KHN Morning Briefing

Summaries of health policy coverage from major news organizations

full issue

Research Roundup: Unnecessary Care; Medicaid And Marijuana; Workplace Wellness Programs

Each week, KHN compiles a selection of recently released health policy studies and briefs.

JAMA Internal Medicine: Association Of Primary Care Practice Location And Ownership With The Provision Of Low-Value Care In The United States
Question: What is the influence of practice location and ownership on the provision of low-value care? Findings: In this nationally representative sample of primary care visits, hospital-based outpatient practices used more low-value computed tomography and magnetic resonance imaging, radiographs, and specialty referrals for common conditions than community-based office practices, particularly during hospital-based visits with someone other than the patient’s primary care provider. Hospital-owned community-based practices made more specialty referrals than physician-owned community-based practices but were otherwise similar. (Mafi et al., 4/10)

JAMA Internal Medicine: Low-Value Medical Services In The Safety-Net Population
Question: How often do patients with Medicaid or without insurance receive low-value care compared with privately insured patients; are there any differences related to the physicians treating these patient groups? Findings: Analyses of nationally representative survey data from 2005 to 2013 show that low-value care was delivered in nearly 1 in 5 visits, with no overall difference between Medicaid or uninsured patients vs privately insured patients. Rates of low-value care were similar between safety-net physicians and non–safety-net physicians. Meaning: Overuse of low-value care is just as common among patients with Medicaid or without insurance as among privately insured patients. (Barnett et al., 4/10)

Health Affairs: Medical Marijuana Laws May Be Associated With A Decline In The Number Of Prescriptions For Medicaid Enrollees
In the past twenty years, twenty-eight states and the District of Columbia have passed some form of medical marijuana law. Using quarterly data on all fee-for-service Medicaid prescriptions in the period 2007–14, we tested the association between those laws and the average number of prescriptions filled by Medicaid beneficiaries. We found that the use of prescription drugs in fee-for-service Medicaid was lower in states with medical marijuana laws than in states without such laws in five of the nine broad clinical areas we studied. If all states had had a medical marijuana law in 2014, we estimated that total savings for fee-for-service Medicaid could have been $1.01 billion. (Bradford and Bradford, 4/12)

Avalere: Medicaid Funding Reform: Impact On Dual Eligible Beneficiaries
New modeling from Avalere finds that proposals to limit per capita federal Medicaid funding growth based on medical inflation could lead to a $44 billion spending cut for dual eligible beneficiaries—or people who qualify for both Medicaid and Medicare—over the next 10 years. (Pearson and Meyer, 4/20)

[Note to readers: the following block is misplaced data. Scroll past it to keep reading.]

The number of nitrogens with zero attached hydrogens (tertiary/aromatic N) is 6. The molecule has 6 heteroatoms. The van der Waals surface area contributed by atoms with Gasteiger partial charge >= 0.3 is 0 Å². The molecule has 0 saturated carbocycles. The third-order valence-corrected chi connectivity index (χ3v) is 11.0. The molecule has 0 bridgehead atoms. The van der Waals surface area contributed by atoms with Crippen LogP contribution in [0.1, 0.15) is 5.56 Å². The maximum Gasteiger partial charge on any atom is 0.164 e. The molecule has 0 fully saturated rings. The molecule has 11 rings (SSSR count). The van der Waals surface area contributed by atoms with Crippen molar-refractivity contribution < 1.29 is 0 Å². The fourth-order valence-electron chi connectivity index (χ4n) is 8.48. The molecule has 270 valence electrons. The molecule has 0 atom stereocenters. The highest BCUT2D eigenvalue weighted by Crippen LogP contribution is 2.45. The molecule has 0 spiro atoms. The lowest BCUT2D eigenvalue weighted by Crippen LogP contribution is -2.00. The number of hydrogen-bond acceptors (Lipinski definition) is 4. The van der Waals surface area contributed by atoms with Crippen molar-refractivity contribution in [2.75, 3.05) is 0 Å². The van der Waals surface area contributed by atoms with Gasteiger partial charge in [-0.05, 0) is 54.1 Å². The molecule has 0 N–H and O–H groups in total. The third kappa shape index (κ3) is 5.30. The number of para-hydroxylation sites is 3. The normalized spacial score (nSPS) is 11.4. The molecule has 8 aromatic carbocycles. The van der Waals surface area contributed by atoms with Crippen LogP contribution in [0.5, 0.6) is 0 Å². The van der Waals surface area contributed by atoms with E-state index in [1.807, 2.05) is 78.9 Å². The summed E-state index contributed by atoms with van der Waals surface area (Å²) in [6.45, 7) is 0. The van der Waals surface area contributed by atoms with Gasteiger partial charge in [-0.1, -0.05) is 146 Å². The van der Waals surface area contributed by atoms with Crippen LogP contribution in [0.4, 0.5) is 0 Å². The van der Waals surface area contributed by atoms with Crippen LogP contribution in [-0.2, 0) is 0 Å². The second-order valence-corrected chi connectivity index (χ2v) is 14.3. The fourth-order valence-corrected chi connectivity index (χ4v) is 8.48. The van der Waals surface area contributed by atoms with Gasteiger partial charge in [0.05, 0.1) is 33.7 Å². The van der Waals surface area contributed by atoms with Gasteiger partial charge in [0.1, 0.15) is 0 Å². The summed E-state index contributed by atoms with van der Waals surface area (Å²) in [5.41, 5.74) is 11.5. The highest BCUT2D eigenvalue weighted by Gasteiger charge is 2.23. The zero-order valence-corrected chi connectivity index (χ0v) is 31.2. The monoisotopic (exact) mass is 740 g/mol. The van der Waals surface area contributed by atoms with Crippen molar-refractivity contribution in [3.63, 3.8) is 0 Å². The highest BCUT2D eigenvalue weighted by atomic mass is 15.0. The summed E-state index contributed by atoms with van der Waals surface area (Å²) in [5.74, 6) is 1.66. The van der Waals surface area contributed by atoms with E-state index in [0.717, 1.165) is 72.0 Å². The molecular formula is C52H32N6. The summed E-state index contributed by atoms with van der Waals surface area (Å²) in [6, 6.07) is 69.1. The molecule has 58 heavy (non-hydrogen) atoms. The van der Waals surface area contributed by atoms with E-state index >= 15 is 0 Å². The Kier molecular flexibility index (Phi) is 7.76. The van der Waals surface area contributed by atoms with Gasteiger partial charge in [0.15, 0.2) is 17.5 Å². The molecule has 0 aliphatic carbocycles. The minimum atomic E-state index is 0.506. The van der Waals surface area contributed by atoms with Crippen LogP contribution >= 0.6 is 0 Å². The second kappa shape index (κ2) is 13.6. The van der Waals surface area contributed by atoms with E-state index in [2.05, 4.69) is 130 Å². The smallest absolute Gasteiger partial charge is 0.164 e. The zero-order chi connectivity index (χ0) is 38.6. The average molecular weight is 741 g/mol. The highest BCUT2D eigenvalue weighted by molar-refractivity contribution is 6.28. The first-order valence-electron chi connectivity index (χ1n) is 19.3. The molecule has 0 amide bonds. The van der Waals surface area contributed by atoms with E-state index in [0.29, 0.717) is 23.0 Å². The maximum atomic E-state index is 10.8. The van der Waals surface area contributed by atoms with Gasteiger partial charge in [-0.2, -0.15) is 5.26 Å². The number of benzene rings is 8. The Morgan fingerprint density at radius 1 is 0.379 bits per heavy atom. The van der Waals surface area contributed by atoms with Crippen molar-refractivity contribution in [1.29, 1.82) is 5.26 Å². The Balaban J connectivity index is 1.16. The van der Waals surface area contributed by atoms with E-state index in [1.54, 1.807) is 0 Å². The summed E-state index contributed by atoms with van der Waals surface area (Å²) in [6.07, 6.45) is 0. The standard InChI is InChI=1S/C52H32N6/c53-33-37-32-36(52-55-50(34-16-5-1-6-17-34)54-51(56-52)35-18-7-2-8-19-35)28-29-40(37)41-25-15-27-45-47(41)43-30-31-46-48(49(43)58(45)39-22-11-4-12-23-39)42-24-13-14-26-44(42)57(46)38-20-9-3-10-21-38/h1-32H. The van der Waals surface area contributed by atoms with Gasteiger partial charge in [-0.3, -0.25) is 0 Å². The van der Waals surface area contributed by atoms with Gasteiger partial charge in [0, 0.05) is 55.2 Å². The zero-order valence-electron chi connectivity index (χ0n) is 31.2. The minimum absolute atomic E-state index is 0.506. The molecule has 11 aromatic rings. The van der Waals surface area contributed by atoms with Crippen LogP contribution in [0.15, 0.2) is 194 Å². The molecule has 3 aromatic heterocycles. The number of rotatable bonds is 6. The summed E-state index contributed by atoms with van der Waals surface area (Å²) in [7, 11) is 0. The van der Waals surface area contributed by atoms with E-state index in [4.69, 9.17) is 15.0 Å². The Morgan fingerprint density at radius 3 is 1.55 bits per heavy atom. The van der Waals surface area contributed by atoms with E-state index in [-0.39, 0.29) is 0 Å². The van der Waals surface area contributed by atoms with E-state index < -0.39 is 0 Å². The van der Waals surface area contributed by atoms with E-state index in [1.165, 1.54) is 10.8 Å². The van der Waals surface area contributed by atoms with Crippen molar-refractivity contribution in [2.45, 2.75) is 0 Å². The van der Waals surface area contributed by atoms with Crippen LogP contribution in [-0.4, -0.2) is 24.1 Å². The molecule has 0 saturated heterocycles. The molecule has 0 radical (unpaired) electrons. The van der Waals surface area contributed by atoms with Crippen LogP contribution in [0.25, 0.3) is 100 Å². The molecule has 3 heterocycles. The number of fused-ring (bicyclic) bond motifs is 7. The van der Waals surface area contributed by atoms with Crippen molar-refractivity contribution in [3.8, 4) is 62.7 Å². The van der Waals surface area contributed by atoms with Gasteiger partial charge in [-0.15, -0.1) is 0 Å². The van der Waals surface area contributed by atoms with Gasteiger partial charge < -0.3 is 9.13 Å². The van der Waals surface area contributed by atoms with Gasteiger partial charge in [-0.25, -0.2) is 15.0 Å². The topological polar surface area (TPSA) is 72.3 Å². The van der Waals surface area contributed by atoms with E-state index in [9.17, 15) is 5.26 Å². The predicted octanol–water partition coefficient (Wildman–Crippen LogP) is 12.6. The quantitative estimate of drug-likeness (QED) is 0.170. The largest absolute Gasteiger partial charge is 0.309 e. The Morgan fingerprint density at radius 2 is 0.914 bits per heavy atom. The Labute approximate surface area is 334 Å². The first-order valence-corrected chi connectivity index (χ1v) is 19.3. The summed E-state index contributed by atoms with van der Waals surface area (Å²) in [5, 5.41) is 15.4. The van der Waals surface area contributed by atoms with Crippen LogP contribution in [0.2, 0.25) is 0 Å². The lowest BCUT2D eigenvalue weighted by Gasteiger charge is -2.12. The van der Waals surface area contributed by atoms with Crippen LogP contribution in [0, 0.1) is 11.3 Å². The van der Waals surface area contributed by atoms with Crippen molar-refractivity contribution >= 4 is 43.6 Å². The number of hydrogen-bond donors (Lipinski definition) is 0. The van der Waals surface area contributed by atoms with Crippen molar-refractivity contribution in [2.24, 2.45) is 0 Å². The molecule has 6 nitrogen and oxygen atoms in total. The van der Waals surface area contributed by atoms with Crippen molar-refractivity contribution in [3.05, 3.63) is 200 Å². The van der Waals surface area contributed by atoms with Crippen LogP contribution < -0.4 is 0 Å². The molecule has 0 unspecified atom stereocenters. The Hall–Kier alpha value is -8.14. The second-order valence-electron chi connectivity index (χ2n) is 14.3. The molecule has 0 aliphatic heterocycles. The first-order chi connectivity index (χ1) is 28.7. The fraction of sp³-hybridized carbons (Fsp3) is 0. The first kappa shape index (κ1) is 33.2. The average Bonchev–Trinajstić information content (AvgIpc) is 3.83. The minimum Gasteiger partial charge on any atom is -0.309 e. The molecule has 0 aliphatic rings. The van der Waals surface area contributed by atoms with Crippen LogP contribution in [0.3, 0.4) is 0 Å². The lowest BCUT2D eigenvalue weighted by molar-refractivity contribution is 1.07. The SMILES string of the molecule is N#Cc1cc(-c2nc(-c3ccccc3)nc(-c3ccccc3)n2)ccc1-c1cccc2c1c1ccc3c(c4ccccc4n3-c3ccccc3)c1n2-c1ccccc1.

The Kaiser Family Foundation: Changing Rules For Workplace Wellness Programs: Implications For Sensitive Health Conditions
The Affordable Care Act (ACA) sets standards for a certain type of wellness program, called health contingent programs .... Health contingent wellness programs vary health plan premiums or cost sharing based on whether a person achieves a biometric target, such as for blood pressure. ... Two other laws – the Americans with Disabilities Act (ADA) and the Genetic Information Nondiscrimination Act (GINA) – govern all workplace wellness programs that ask workers and their family members to disclose health information, including genetic information. ... Under [legislation pending in Congress], any wellness program in compliance with ACA requirements would be deemed compliant with ADA and GINA wellness program standards. As a result, for the vast majority of workplace wellness programs today, there would be no limit on inducements that could be used to encourage workers and their family members to provide personal health information. (Pollitz and Rae, 4/7)

Urban Institute: Urban Blight And Public Health
The health impacts from blighted properties—substandard housing, abandoned buildings, and vacant lots—are often not immediately visible or felt. This report—Urban Blight and Public Health—synthesizes recent studies on the complexities of how blight affects the health of individuals and neighborhoods while offering a blend of policy and program recommendations to help guide communities in taking a more holistic and coordinated approach, such as expanding the use of health impact assessments, tracking health outcomes, and infusing public health into housing policies, codes and practices. (de Leon and Schilling, 4/11)

Heritage Foundation: Assessing The American Health Care Act: Moving Toward A Fair Federal Tax Treatment Of Health Insurance
If congressional leaders are serious about controlling the growth of health care costs, and thus making insurance premiums more affordable for millions of Americans, they must reform the health insurance markets. Congress cannot accomplish that goal effectively, and lay the groundwork for a genuine consumer-driven market in health insurance and health care, unless it reforms the tax treatment of health insurance. That begins with capping the exclusion, and creating an equitable system of individual tax relief. (Robert Moffit, 4/18)

This is part of the KHN Morning Briefing, a summary of health policy coverage from major news organizations. Sign up for an email subscription.